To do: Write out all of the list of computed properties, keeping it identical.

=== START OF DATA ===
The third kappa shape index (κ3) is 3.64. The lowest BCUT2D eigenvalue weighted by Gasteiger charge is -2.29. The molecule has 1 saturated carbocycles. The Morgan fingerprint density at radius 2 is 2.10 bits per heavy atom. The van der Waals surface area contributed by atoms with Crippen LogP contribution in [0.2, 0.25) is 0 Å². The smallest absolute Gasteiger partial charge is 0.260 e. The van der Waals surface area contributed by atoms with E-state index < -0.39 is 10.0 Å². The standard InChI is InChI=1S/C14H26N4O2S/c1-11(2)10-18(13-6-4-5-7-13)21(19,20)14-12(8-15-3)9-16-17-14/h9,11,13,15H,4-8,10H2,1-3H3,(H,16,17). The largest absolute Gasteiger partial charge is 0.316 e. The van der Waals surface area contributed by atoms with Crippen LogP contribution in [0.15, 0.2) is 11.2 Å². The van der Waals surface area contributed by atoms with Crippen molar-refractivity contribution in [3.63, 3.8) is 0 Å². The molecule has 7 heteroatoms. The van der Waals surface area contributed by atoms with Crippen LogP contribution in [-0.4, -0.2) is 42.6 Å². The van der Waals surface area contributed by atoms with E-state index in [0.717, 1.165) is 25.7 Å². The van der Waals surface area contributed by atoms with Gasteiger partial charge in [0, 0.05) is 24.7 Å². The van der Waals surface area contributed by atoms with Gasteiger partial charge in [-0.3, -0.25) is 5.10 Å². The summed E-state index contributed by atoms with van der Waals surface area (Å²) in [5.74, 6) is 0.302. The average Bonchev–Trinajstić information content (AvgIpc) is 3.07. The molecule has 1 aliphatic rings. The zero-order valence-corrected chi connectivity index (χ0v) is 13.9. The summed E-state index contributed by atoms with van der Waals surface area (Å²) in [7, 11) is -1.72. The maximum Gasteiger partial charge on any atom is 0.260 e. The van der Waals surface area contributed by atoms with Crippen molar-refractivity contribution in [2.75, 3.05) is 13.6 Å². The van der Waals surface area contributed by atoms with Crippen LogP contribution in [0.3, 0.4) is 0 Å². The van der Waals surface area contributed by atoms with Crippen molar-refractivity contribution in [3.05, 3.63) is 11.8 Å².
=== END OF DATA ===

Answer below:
The third kappa shape index (κ3) is 3.64. The lowest BCUT2D eigenvalue weighted by Gasteiger charge is -2.29. The molecule has 1 saturated carbocycles. The Morgan fingerprint density at radius 2 is 2.10 bits per heavy atom. The van der Waals surface area contributed by atoms with Crippen LogP contribution in [0.2, 0.25) is 0 Å². The smallest absolute Gasteiger partial charge is 0.260 e. The van der Waals surface area contributed by atoms with E-state index < -0.39 is 10.0 Å². The standard InChI is InChI=1S/C14H26N4O2S/c1-11(2)10-18(13-6-4-5-7-13)21(19,20)14-12(8-15-3)9-16-17-14/h9,11,13,15H,4-8,10H2,1-3H3,(H,16,17). The largest absolute Gasteiger partial charge is 0.316 e. The van der Waals surface area contributed by atoms with Crippen LogP contribution in [0.15, 0.2) is 11.2 Å². The van der Waals surface area contributed by atoms with Crippen molar-refractivity contribution in [3.63, 3.8) is 0 Å². The molecule has 7 heteroatoms. The van der Waals surface area contributed by atoms with Crippen LogP contribution in [-0.4, -0.2) is 42.6 Å². The van der Waals surface area contributed by atoms with E-state index in [0.717, 1.165) is 25.7 Å². The van der Waals surface area contributed by atoms with Gasteiger partial charge in [0, 0.05) is 24.7 Å². The van der Waals surface area contributed by atoms with Gasteiger partial charge in [-0.3, -0.25) is 5.10 Å². The summed E-state index contributed by atoms with van der Waals surface area (Å²) in [5.74, 6) is 0.302. The average Bonchev–Trinajstić information content (AvgIpc) is 3.07. The molecule has 1 aliphatic rings. The zero-order valence-corrected chi connectivity index (χ0v) is 13.9. The summed E-state index contributed by atoms with van der Waals surface area (Å²) in [7, 11) is -1.72. The maximum Gasteiger partial charge on any atom is 0.260 e. The van der Waals surface area contributed by atoms with Crippen molar-refractivity contribution in [2.75, 3.05) is 13.6 Å². The van der Waals surface area contributed by atoms with Crippen LogP contribution in [0.3, 0.4) is 0 Å². The van der Waals surface area contributed by atoms with Crippen molar-refractivity contribution in [3.05, 3.63) is 11.8 Å².